The innovative technology solutions company has developed the 100MW Xina Solar One, which uses parabolic trough technology to generate renewable and dispatchable power from the sun.
The power plant also features a thermal energy storage system using molten salts that can store the necessary energy for a further 5.5 hour supply, and thereby assisting in meeting the country’s peak demand.
The company’s executive chairman, Gonzalo Urquijo, commented: The completion of the Xina Solar One project in South Africa represents a firm step forward for the company and demonstrates the talent and commitment of the Abengoa team in addition to validating the trust that the market has placed in us.”
Xina Solar One- operation
According to a company statement, Xina Solar One is South Africa’s first solar thermal plant designed to operate on the basis of the so-called ‘energy sale windows’ that are detailed in an electricity calendar, in accordance with the agreement signed with the national power utility, Eskom, and final client of the plant, to which the production at the plant is aligned.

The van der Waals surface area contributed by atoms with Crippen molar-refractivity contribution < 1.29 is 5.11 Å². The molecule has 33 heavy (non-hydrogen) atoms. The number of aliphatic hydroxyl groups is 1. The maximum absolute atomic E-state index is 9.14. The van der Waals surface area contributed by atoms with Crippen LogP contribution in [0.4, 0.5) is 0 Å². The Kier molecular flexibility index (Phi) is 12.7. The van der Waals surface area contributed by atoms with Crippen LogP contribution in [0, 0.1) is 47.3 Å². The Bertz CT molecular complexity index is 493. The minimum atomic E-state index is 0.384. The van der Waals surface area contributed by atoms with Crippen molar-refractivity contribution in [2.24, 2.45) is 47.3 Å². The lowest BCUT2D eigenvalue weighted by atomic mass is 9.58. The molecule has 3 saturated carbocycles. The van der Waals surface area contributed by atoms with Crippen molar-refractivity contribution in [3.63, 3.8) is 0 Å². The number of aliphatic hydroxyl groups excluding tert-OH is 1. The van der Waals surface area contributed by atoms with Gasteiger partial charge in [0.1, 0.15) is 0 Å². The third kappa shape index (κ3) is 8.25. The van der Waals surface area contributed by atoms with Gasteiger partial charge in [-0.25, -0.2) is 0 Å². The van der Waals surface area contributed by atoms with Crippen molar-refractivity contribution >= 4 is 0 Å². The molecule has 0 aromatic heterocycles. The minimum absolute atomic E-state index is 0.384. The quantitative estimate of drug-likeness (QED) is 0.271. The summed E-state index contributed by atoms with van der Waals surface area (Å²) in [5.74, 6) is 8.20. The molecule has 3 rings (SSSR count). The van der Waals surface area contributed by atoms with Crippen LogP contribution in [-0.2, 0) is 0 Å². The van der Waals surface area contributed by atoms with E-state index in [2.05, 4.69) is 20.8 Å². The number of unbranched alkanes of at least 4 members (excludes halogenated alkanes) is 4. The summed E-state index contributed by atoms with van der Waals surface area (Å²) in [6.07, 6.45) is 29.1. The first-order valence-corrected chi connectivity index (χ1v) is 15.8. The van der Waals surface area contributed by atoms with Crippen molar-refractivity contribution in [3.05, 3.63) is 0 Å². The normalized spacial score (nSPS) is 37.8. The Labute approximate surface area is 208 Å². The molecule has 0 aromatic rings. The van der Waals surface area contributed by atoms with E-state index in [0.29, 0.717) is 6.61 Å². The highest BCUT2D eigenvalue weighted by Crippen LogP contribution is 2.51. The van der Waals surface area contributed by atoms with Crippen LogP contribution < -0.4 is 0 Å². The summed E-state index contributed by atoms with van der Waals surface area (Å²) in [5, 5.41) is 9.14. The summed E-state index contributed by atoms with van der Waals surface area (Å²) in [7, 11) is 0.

The statement further read: “The practical completion document certifies the plant’s correct operation following commissioning, in order for it to be handed over to the final client, the Industrial Development Corporation, the government employee pension fund represented by the Public Investment Corporation, the Xina Community Trust and Abengoa.”
The project, which is a public-private initiative awarded by the South African Department of Energy, will provide clean energy to Eskom under a 20-year power purchase agreement.
Xina Solar One, located in the Northern Cape Province, is bordered to the north by Kaxu Solar One. Read more…
Kaxu Solar One was the first power plant in operation that featured parabolic trough collector technology, a 100MW output and 2.5 hours of thermal molten salt storage.
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